Museo de Arte Contemporáneo (Madrid)

The Museo de Arte Contemporáneo (English: Museum of Contemporary Art), formerly known as Museo Municipal de Arte Contemporáneo, is a municipally-owned museum in Madrid, Spain, located in the historic Conde Duque barracks. The museum was inaugurated in November 2001.

Museum of Contemporary Art
Museo de Arte Contemporáneo
Madrid en 12 nuevas miradas 19.jpg
Recreation of the study of Ramón Gómez de la Serna
Established12 November 2001 (2001-11-12)
LocationMadrid, Spain
TypeArt museum
OwnerAyuntamiento de Madrid

InaugurationEdit

The Museo de Arte Contemporáneo was inaugurated as Museo Municipal de Arte Contemporáneo on 12 November 2001.[1] The opening pursued two basic aims: to create a permanent forum in the context of a center like the Conde Duque, open to an intense cultural and exhibition program, and to complement the other museums and contemporary art collections in Madrid. Similar to other contemporary art museums, both national and foreign, the Museo de Arte Contemporáneo has used a historic building to house the contemporary art collection, in this case of the Madrid City Council. The Museum is further part of an ongoing program of renovation to adapt it to use for cultural purposes. It showcases the works of art that the City Council has been acquiring since 1980, the year in which the collection began. The Museum covers two floors over roughly 22,000 square feet. This space exhibits nearly 200 works by over 175 artists from different periods and artistic movements in Spanish art, from the historic vanguards to date, through its collection of painting, sculpture, photography, graphic art and installations.[2] The museum has been closed for renovation since April 2010. The re-opening was planned for October 2011, but the Museum will remain closed through 2012.[3]

Permanent collectionEdit

The Museum's permanent collection is made up principally of painting and graphic work although sculpture, photography and drawing are also represented. The permanent collection is exhibited chronologically on the second floor of the Museum and subdivided into the following categories:

Historical vanguardsEdit

This section, which opens the permanent collection, showcases the work of artists such as Francisco Bores, Benjamín Palencia, José Caballero, Daniel Vázquez Díaz and Hipólito Hidalgo de Caviedes.[4]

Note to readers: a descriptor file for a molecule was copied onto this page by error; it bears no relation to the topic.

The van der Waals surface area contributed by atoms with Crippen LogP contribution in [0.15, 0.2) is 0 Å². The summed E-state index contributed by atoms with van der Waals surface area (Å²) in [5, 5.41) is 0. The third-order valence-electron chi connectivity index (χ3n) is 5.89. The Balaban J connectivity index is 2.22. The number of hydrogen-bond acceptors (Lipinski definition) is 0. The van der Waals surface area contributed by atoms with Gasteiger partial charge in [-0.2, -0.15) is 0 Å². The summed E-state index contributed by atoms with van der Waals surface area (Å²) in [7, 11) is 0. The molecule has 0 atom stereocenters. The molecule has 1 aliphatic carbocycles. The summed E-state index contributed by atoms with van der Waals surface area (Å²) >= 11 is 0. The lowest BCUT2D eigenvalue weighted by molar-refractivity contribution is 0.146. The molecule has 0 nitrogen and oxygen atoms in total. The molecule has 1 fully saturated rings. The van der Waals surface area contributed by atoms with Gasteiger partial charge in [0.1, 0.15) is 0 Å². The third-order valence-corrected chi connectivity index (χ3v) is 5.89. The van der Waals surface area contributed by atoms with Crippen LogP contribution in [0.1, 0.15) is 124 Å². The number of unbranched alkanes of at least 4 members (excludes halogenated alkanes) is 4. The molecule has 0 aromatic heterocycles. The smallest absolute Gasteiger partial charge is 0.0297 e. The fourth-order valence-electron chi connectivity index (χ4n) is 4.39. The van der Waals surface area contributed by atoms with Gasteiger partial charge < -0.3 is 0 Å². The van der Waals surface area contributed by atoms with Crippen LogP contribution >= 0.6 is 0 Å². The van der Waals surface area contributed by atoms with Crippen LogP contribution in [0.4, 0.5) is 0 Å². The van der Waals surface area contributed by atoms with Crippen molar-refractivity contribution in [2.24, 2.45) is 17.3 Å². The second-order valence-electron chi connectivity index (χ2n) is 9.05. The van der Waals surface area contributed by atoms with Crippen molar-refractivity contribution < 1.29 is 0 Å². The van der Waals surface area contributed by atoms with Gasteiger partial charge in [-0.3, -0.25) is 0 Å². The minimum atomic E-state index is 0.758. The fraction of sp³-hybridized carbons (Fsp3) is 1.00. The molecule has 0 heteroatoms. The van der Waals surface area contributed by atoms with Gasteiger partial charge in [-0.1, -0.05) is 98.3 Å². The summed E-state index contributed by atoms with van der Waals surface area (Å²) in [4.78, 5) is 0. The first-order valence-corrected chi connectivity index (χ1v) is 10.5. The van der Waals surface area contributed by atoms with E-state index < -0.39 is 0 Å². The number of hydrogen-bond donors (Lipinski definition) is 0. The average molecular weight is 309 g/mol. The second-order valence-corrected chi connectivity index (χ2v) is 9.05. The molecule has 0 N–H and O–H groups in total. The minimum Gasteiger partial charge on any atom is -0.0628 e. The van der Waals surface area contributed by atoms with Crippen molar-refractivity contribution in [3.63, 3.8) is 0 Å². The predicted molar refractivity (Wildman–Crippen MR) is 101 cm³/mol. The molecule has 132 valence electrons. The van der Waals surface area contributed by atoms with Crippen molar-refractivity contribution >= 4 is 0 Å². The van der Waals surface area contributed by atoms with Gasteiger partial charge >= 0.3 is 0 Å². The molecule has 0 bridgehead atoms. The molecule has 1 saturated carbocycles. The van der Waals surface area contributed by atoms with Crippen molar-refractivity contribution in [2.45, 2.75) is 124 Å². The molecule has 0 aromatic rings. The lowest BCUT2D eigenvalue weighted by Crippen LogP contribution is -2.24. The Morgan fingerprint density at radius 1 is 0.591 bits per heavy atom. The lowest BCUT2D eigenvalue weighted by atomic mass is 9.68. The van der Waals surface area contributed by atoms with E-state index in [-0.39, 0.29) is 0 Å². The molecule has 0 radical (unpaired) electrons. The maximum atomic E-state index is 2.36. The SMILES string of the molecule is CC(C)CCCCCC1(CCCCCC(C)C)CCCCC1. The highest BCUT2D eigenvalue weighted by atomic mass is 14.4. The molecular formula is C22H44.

New creatorsEdit

Under the title New Creators: Figuration and Abstraction, this section brings together a wide range of artists who represent, using very different languages, a broad spectrum of tendencies and aesthetics. In the abstract category, there are works by Alejandro Corujeira, Alberto Reguera, Xavier Grau and Amaya Bozal. The figurative section is represented by artists such as Juan Carlos Savater, Sigfrido Martín Begué, Abraham La Calle, Dis Berlin and Fernando Bellver, among others.[4]

RealismEdit

Realism – or rather realisms – are represented here in their multiple fields: intimate, urban, fantastical or scenery. This section is opened by Amalia Avia and Isabel Quintanilla. The urban iconography of Madrid is represented by Daniel Quintero, José Manuel Ballester, Félix de la Concha and Menéndez Morán. Jesús María Lazkano and Carlos Díez Bustos offer examples of realism as applied to scenery and the fantastical. Luis Mayo offers a slightly metaphysical vision of some Madrid enclaves.[4]

New figuration and abstraction of the 80sEdit

The Museum has dedicated fours rooms to this section which shows a wide variety of artists who fully reflect the rich artistic panorama in Madrid post-informal abstraction and neo-figurative tendencies. Among them the presence of Eduardo Arroyo, Miguel Condé, Juan Genovés, Alfonso Fraile and Eduardo Úrculo must be highlighted. The New Madrid Figuration is very well represented by works from the time by Juan Antonio Aguirre, Carlos Alcolea and Manolo Quejido. Abstraction from these years is represented by Alfonso Albacete, among others.[5]

See alsoEdit

ReferencesEdit

  1. ^ Fraguas, Rafael (13 November 2001). "Un nuevo museo para Madrid". El País.
  2. ^ Museo de Arte Contemporáneo
  3. ^ Pérez, Antonio (5 June 2012). "Silencio en torno al cierre del Museo de Arte Contemporáneo de Madrid". Somos Malasaña. Retrieved 28 August 2012.
  4. ^ a b c Museo de Arte Contemporáneo, Saatchi Gallery Official web site
  5. ^ Museo de Arte Contemporáneo Time Out Madrid official web site

External linksEdit